Naval Aces of World War 1. Parts 1 and 2.

(Oxford): Osprey, (2011) and (2012),

First Edition. quarto, printed heavy paper wrappers. 96pp., each part. Osprey, Item #27608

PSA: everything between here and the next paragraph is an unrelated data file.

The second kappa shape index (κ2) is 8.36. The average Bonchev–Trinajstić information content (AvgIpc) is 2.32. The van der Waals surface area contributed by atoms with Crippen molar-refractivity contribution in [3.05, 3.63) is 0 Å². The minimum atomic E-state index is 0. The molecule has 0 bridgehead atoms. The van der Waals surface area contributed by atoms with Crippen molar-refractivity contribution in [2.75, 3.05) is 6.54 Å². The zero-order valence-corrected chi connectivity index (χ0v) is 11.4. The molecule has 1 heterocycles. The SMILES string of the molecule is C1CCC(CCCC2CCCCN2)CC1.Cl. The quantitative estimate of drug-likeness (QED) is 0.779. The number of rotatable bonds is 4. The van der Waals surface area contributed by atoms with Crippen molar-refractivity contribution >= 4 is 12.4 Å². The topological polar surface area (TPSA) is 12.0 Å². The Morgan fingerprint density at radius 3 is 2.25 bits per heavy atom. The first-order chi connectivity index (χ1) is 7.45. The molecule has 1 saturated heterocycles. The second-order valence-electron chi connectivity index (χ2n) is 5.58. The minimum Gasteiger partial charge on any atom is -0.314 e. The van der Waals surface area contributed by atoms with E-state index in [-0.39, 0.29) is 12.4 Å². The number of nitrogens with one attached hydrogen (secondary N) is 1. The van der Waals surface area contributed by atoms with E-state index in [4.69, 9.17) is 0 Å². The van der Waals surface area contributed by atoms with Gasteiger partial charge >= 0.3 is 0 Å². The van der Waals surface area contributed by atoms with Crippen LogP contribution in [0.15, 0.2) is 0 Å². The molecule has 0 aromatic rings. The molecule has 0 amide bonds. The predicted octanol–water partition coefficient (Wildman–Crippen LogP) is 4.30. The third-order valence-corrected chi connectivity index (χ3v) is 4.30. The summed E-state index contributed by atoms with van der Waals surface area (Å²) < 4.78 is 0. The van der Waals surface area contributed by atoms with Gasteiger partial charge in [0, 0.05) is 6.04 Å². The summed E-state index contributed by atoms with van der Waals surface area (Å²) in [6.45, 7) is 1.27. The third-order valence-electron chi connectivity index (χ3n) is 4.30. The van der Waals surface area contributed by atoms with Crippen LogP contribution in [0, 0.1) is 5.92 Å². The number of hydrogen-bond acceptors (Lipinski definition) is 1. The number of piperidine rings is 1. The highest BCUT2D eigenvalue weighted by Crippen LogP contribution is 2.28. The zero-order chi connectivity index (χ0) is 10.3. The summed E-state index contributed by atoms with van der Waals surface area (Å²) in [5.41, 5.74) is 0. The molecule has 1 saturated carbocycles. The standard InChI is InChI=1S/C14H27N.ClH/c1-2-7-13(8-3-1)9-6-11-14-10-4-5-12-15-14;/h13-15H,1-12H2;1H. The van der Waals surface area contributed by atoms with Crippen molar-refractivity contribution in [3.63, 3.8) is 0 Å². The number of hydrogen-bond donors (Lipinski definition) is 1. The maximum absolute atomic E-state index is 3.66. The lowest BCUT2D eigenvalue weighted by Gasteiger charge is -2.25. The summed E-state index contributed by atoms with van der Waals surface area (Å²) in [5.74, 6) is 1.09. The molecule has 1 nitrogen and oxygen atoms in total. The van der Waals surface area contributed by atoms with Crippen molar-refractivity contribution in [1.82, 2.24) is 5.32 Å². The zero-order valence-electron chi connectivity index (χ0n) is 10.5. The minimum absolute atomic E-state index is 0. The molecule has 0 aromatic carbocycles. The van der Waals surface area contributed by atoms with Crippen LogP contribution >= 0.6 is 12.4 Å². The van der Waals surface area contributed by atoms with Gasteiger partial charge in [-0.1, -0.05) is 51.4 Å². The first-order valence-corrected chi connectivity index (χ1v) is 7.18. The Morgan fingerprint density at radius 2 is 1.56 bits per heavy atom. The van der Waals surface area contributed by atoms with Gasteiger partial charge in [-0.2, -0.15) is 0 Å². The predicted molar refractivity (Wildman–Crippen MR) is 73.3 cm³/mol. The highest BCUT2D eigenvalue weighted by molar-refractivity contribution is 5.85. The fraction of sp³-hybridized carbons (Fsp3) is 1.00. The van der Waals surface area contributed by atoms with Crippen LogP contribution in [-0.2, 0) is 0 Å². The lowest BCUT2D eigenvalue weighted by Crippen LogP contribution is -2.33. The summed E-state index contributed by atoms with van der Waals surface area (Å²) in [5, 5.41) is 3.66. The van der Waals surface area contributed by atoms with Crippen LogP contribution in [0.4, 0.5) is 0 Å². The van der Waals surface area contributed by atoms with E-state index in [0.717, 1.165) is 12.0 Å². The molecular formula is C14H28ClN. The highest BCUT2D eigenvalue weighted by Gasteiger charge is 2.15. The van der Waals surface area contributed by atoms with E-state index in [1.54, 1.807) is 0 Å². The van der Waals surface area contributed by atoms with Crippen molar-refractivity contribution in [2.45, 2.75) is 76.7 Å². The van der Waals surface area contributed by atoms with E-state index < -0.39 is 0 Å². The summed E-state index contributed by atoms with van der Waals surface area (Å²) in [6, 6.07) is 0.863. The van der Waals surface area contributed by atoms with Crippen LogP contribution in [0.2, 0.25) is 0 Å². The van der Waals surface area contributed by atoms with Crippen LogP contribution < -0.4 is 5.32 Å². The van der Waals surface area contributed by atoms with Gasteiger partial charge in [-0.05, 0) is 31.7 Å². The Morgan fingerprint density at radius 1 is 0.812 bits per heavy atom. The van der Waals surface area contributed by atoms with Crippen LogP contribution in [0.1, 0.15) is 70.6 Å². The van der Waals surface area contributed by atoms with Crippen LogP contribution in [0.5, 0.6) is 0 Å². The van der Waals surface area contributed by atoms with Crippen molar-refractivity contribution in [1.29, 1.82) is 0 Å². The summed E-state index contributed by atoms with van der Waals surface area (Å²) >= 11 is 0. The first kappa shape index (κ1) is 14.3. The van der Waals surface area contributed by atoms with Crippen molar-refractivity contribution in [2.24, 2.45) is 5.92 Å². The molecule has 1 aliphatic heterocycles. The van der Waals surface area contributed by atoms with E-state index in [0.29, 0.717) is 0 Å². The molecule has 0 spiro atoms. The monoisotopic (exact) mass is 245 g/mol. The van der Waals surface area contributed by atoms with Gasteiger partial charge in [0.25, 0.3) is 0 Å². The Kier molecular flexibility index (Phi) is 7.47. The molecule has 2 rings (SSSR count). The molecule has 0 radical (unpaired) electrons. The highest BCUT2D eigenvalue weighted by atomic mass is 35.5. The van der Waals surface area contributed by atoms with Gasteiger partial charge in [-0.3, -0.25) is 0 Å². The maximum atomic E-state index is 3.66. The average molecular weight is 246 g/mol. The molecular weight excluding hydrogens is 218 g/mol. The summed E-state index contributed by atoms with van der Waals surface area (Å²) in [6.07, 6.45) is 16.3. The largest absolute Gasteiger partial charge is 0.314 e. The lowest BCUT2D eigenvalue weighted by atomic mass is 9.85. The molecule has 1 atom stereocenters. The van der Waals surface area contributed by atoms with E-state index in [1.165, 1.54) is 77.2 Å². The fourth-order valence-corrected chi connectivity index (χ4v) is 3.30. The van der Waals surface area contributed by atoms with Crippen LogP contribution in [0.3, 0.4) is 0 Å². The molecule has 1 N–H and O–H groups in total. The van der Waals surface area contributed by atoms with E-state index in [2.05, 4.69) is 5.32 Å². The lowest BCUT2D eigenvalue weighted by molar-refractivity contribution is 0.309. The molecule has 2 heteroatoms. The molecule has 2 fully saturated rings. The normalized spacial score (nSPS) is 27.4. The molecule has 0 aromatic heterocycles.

Illustrated with photographs and with full color plates. Covers all of the naval fighter pilots to achieve ace status during World War I, author and artist Jon Guttman examines the elite members of the Royal Naval Air Service (RNAS). The first to employ Sopwith’s excellent line of scouts, such as the Pup, Triplane and Camel, some of the RNAS pilots such as Raymond Collishaw, Robert A Little and Roderick Stanley Dallas rated among the most successful fighter pilots in the British Commonwealth. This book covers all of the members of the RNAS who ‘made ace’. Part 2 of Naval Aces looks at the many flying Naval heroes who flew alongside or against those of the Royal Naval Air Service (RNAS). While the RNAS operated its own formidable arsenal of Nieuport and Sopwith scouts over the Flanders coast, the German navy countered with its own Land Feld Jagdstaffeln and Seefront Staffeln. In addition, German floatplane units, most notably at Zeebrugge, produced at least three aces of their own at the expense of British flying boats, airships and other patrol craft. Unique to World War 1 was the use of flying boats as fighters in combat, which figured at least partially in the scores of Russian aces Aleksandr de Seversky and Mikhail Safanov. Austrian ace Gottfried Banfield scored all nine of his victories in flying boats and Friedrich Lang claimed two of his total of five in one. The best flying boat fighter, however, was Italy's Macchi M 5, flown by three aces and also the mount of Charles H Hammann, the first American to earn the Medal of Honor in aerial combat. Also unique were the sole US Navy ace, David Ingalls, who scored his six victories while attached to No 213 Sqn RAF, and Greek ace Artitides Moraitinis, credited with nine victories over Salonika and the Dardanelles. Very fine copies.

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